May 2, 2010 at 10:07 am | Report abuse |

    Everybody buy BP products so we all can chip in and help pay for the cleanup!!

    May 2, 2010 at 10:44 am | Report abuse |
  7. Derek

    I agree with Shane. There is a lot of hysterical scare mongering going on here. BP maybe negligent in its operation of this facility, but I doubt it, as BP prides itself on its safety record of it many operations worldwide.

    The blame game is out of control in these comments, after all one could blame the manufacturer of the sea floor valve that has failed to shut-off the oil flow. However, the blame will always be on us the consumer, by the very fact that we purchase oil products from the oil companies. This means we take part in the oil industry, and as a consumer, we demand value for money, which means the oil industry has to deliver to a price. The Europeans may have tighter environment controls on their oil industry, but the European consumer pays a high $'s for it, and they still have leaks and spills.

    This disaster may be man made, but the oil is a natural earth product, and is part of the naturally occurring ecosystem. After all, oil often leaks to the earths surface in tar pits and the like. Nature will be badly affected by the oil spill, but bacterias will eventually eat the oil, and break it down over a few years, as discovered in the Alaska oil disaster.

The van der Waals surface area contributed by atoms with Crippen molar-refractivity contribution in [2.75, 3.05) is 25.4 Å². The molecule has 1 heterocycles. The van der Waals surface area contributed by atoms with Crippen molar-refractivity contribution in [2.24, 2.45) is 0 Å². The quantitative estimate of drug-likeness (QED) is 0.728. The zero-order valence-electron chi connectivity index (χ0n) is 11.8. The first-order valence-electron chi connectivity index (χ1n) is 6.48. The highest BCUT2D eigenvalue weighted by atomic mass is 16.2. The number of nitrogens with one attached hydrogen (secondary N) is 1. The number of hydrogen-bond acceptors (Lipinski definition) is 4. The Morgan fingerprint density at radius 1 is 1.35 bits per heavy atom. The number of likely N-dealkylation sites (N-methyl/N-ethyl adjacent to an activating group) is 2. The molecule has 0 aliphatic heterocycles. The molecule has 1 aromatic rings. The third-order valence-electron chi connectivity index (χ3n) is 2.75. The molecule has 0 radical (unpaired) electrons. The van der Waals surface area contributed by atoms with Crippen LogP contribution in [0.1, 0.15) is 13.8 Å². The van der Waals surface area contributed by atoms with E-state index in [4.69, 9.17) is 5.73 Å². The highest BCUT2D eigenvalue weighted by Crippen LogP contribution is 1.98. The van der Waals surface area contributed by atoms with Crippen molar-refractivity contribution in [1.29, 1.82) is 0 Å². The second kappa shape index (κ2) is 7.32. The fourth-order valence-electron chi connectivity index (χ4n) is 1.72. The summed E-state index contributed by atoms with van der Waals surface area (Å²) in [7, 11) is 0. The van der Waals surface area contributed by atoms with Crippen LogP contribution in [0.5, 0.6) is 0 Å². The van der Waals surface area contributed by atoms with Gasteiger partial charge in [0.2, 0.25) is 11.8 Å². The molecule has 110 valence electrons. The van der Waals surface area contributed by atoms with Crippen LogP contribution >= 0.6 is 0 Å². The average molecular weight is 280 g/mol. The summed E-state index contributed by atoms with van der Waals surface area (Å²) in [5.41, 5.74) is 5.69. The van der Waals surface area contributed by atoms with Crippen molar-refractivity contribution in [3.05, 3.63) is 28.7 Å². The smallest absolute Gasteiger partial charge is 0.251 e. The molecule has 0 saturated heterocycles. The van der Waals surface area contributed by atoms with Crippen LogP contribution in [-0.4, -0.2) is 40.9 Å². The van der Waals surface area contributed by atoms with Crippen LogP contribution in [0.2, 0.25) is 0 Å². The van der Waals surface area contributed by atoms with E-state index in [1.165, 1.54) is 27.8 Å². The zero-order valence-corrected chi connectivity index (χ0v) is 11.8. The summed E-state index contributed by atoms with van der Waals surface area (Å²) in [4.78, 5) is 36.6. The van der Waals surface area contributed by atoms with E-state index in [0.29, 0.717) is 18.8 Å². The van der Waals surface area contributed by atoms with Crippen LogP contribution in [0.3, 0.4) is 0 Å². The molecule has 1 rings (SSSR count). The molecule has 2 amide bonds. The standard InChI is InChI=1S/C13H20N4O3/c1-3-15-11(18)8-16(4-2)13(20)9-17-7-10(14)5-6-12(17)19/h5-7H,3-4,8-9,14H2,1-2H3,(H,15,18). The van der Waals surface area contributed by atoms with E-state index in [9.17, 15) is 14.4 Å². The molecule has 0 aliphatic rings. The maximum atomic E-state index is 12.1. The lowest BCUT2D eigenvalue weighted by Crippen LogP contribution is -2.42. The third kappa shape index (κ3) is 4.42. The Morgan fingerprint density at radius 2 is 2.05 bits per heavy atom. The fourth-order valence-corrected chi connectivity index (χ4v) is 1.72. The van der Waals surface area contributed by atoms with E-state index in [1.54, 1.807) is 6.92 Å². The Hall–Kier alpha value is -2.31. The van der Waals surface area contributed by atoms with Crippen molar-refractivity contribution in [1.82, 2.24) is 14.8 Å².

I'm thankful the Deepwater Horizon explosion was an oil facility and not a nuclear facility, otherwise hysterics would be in order, but equally futile.

    May 2, 2010 at 11:09 am | Report abuse |
  8. krehator

    No business is going to admit wrong doing until forced. Every company is going to claim "safety is a priority", because it is good marketing. You don't actually expect them to say anything else do you? Lots of companies have a safety plan on record that sounds great. How they are implemented is another thing. We live in a world full of checklists for appearance sake, and you know as well as I do that most businesses are just checking the boxes, often pencil whooping it, in order to satisfy some law. Care is not a concern. Profit maximization is the priority.